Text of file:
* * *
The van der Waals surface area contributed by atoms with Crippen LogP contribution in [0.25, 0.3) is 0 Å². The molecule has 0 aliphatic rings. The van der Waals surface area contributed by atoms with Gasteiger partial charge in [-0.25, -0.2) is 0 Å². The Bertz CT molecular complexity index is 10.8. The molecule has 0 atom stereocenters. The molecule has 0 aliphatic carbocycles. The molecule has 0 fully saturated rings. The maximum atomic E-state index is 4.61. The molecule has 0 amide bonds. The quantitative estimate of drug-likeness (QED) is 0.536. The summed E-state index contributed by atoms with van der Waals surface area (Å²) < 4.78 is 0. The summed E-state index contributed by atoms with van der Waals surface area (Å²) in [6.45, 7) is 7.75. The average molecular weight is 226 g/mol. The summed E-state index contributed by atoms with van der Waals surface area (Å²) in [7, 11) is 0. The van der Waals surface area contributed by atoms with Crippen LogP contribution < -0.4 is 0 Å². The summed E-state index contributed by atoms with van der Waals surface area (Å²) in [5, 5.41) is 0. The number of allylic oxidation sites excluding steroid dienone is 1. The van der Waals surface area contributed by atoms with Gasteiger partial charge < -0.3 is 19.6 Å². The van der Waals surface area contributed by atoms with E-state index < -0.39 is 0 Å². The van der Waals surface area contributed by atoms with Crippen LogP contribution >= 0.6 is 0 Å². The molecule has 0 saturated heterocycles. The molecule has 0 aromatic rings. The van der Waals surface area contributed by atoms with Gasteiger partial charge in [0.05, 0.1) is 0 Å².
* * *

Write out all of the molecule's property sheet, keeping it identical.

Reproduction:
The van der Waals surface area contributed by atoms with Crippen LogP contribution in [0.25, 0.3) is 0 Å². The molecule has 0 aliphatic rings. The van der Waals surface area contributed by atoms with Gasteiger partial charge in [-0.25, -0.2) is 0 Å². The Bertz CT molecular complexity index is 10.8. The molecule has 0 atom stereocenters. The molecule has 0 aliphatic carbocycles. The molecule has 0 fully saturated rings. The maximum atomic E-state index is 4.61. The molecule has 0 amide bonds. The quantitative estimate of drug-likeness (QED) is 0.536. The summed E-state index contributed by atoms with van der Waals surface area (Å²) < 4.78 is 0. The summed E-state index contributed by atoms with van der Waals surface area (Å²) in [6.45, 7) is 7.75. The average molecular weight is 226 g/mol. The summed E-state index contributed by atoms with van der Waals surface area (Å²) in [7, 11) is 0. The van der Waals surface area contributed by atoms with Crippen LogP contribution < -0.4 is 0 Å². The summed E-state index contributed by atoms with van der Waals surface area (Å²) in [5, 5.41) is 0. The number of allylic oxidation sites excluding steroid dienone is 1. The van der Waals surface area contributed by atoms with Gasteiger partial charge < -0.3 is 19.6 Å². The van der Waals surface area contributed by atoms with E-state index < -0.39 is 0 Å². The van der Waals surface area contributed by atoms with Crippen LogP contribution >= 0.6 is 0 Å². The molecule has 0 saturated heterocycles. The molecule has 0 aromatic rings. The van der Waals surface area contributed by atoms with Gasteiger partial charge in [0.05, 0.1) is 0 Å².